41:39From the failure of Iowa to report its caucus results, to fraudulent claims by Trump of vote rigging, the integrity of US elections is in jeopardy. This episode examines an array of areas, including primaries, the electoral college, attempts at voter suppression and gerrymandering, to help students evaluate the question: Evaluate the view that US elections are democratic. The answer arrived at by many, sadly, will be no. Oh, and if you love the show then buy the book, available to preorder right now on Amazon: https://www.amazon.co.uk/My-Revision-Notes-Pearson-Politics/dp/1398325538
How powerful is the US President in foreign affairs?
19:30While Congress can declare war, block diplomats from taking up their posts and withhold funding for war, the president largely calls the shots when it comes to US foreign policy. The early days of the Biden presidency has shown how the commander-in-chief can set the tone and decide upon who to call friend and foe. There will always be times when a President is questioned more, particularly when a policy goes awry. Yet more often than not a President will act as they see fit, not as other politicians do.
Further constitutional reform?
24:18In this episode, we examine whether the case for further constitutional reform has become overwhelming. We examine topics that have been covered on the podcast before and bring them under one roof to help you answer a general question on this topic. Should the constitution be codified? Is there a case for further devolution in England and ought the Human Rights Act to be replaced with a British Bill of Rights? If you find the podcast useful, think about pre-ordering my revision book: https://www.amazon.co.uk/My-Revision-Notes-Pearson-Politics/dp/1398325538/ref=sr_1_1?dchild=1&keywords=nick+de+souza&qid=1617877782&sr=8-1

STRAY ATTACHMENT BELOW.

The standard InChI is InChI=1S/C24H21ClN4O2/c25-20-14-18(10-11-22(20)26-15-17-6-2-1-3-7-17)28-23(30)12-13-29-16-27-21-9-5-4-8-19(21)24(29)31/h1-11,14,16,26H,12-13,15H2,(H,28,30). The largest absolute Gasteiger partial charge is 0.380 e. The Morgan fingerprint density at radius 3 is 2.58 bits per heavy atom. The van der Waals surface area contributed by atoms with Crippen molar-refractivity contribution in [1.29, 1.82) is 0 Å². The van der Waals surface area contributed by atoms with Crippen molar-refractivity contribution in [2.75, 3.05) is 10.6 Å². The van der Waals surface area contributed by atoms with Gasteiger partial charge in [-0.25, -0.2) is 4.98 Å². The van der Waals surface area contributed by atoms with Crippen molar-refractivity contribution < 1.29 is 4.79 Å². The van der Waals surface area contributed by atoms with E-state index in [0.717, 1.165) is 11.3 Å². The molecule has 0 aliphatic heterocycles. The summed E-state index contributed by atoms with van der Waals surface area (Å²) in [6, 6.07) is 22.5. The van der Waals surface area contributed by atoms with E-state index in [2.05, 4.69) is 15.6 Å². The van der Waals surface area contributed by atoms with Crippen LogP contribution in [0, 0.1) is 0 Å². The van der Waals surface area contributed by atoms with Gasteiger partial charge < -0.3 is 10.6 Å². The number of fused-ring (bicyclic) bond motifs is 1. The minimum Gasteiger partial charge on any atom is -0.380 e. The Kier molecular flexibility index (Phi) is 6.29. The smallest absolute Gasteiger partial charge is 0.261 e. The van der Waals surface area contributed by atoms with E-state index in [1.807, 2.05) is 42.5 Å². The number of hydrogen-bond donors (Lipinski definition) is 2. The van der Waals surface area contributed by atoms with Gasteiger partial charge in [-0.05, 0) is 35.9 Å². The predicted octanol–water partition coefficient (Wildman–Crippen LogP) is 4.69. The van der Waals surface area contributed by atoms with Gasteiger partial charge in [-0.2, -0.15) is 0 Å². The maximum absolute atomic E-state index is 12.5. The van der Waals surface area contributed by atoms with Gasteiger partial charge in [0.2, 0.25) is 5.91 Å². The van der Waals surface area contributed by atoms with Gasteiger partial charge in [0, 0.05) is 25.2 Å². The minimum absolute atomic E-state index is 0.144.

18:11How united is the GOP? While some Republicans have pushed back against Trump’s form of conservatism, there are too few to be considered a threat to his hegemony. The language of the GOP is now in lock step with that of the 45th President. The party has moved decisively to the right on social and moral issues. While there are divides on the economy, all Republicans unite behind tax cuts and deregulation. Equally, occasional fights over healthcare or Covid relief notwithstanding, the GOP believe in limited government and its lawmakers are largely united in pursuing this goal. I hope you like the show, and if you do, have a think about pre-ordering my revision guide. You can do this by clicking on this link: https://www.amazon.co.uk/dp/1398325538/ref=cm_sw_r_cp_api_fabc_545730Z55AZVQ2ZMBC6F Enjoy!
23:25How unified are The Democrats? This podcast examines party divides over social and moral issues, economic policy and the role of the federal government in welfare, to determine whether progressive Democrats are able to work with moderates. We come to the conclusion that the divides between the factions are not insurmountable, as the early days of the Biden administration has shown. The party is arguably more unified, helped by the opposition to Trump, than it has ever been. Tensions are creative rather than destructive. Meanwhile, if you like this podcast then have a think about pre-ordering my revision guide. You can do this by clicking on this link: https://www.amazon.co.uk/dp/1398325538/ref=cm_sw_r_cp_api_fabc_545730Z55AZVQ2ZMBC6F Enjoy!